In forest therapy, selecting the forest environment is a key factor in maximizing the therapeutic effect along with organizing the program. A well-created forest environment is known to have a therapeutic effect just by being exposed to it (Park et al., 2010). However, the concentration and composition ratio of phytoncide, thermal environment, vegetation composition, and landscape constantly change in in forests depending on the season, which indicates that the healing elements that affect the human body also change (An et al., 2022; Kim et al., 2017; Park et al., 2017). In particular, Korea is a country with four distinct seasons with diverse landscapes and thermal comfort for each season, which result in diverse responses of the human body (Kim et al., 2019; An et al., 2022; Song et al., 2022). Accordingly, reporting the environmental conditions for the programs is as important as reporting the programs in detail to reproduce the effects of forest therapy. In order to predict and reproduce the effects of forest therapy, it seems necessary to discuss how to clearly report the contents of the therapeutic forest environments.
To evaluate medical effects, it is necessary to define which activities were provided, in what environment they were provided, to what extent they were provided, and for what. The effects of these activities must also be examined to organize the suitable forest therapy programs for each disease. Reporting on forest therapy programs and forest therapy environments to enable reproduction of effects along with rigorously designed clinical research is an essential element to clearly analyze the effects of forest therapy in research, and it is also absolutely necessary for the programs to be applied to health and medical care such as therapeutic support. Cumulative research that reports the contents of forest therapy programs and forest environments according to intervention reporting guidelines can be used as important evidence and data to develop programs suitable for therapeutic purposes in the future.
The contents that must apply the clinical research methodology presented for studies on the effects of forest therapy thus far can be summarized as shown in Table 6.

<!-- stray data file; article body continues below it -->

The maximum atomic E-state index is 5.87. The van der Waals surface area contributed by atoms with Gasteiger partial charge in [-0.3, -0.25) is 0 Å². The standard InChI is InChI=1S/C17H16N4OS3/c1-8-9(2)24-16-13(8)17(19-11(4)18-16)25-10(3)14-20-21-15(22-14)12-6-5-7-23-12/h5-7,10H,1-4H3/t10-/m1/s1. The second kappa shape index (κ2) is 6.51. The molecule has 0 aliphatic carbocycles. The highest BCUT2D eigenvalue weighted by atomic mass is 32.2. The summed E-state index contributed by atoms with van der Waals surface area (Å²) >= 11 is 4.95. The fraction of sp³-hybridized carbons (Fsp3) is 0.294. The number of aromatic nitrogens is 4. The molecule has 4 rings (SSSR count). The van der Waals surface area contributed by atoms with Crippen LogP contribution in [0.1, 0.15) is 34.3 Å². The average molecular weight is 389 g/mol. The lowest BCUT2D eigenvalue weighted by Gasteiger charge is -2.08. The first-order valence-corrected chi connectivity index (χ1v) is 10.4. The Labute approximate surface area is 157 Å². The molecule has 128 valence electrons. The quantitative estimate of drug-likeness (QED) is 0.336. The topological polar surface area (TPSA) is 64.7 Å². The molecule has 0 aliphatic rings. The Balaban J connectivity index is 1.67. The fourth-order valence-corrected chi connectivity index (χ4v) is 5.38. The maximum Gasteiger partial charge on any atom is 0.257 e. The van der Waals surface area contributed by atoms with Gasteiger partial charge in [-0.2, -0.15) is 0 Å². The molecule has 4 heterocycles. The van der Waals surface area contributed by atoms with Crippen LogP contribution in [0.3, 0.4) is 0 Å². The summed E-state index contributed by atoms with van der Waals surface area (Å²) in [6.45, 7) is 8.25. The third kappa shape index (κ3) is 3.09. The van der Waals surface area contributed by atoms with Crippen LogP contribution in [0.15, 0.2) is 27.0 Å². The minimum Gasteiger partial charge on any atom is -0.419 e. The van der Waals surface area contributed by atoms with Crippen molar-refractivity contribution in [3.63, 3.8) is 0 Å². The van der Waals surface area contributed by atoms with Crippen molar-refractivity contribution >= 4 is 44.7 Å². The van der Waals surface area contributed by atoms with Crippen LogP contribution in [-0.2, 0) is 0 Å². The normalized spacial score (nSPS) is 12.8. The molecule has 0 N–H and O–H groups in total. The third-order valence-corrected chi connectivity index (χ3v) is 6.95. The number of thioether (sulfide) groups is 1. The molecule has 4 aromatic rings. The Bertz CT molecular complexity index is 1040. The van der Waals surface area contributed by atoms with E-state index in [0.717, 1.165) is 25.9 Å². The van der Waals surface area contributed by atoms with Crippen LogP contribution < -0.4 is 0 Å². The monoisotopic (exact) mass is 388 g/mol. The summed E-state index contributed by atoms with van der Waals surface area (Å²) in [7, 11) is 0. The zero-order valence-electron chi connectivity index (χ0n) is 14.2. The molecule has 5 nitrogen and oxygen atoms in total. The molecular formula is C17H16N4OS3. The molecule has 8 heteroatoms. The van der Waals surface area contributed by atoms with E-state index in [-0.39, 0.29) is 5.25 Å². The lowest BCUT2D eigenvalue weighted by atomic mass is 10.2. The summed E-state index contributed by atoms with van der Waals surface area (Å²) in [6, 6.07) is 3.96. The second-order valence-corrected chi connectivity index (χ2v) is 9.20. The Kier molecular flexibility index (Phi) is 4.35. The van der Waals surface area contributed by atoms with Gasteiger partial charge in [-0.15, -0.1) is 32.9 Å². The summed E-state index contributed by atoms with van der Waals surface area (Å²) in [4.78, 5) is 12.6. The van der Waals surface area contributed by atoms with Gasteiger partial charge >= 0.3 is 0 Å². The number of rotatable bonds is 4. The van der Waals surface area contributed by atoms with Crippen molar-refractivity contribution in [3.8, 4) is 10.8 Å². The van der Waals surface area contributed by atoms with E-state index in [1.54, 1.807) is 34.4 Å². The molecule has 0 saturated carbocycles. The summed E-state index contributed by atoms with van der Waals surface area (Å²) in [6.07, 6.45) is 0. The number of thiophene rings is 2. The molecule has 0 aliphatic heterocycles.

'Medical evidence' presented by the Health Insurance Review and Assessment Service indicates the valid clinical research results that enable optimal use of health and medical care interventions (health technology), which mostly refer to evidence based on literature (Health Insurance Review and Assessment Service, 2020). Since the strength and validity of research evidence are evaluated based on the type of study, quality of literature (research bias), amount of evidence, consistency of evidence, and directness of evidence, it is necessary to improve quality of the literature with a rigorous experimental design to increase the level of medical evidence, and to report the study for reproducibility and confirm the reproduction of effects.
It is stated that health technology assessment institutions assess clinical safety and effectiveness using a systematic review to evaluate medical effects. A systematic review is a research method that collects and analyzes clinical literature results available at the point of evaluation based on an evaluation plan to answer specific research questions, and the analysis results vary depending on the validity and level of evidence in the clinical literature obtained (Ministry of Health and Welfare, 2022). In other words, to investigate the medical effects of forest therapy, there is a need for research design with a high level of evidence and rigorously conducted clinical research. This is because these study results can be synthesized and considered to have clinical safety and effectiveness.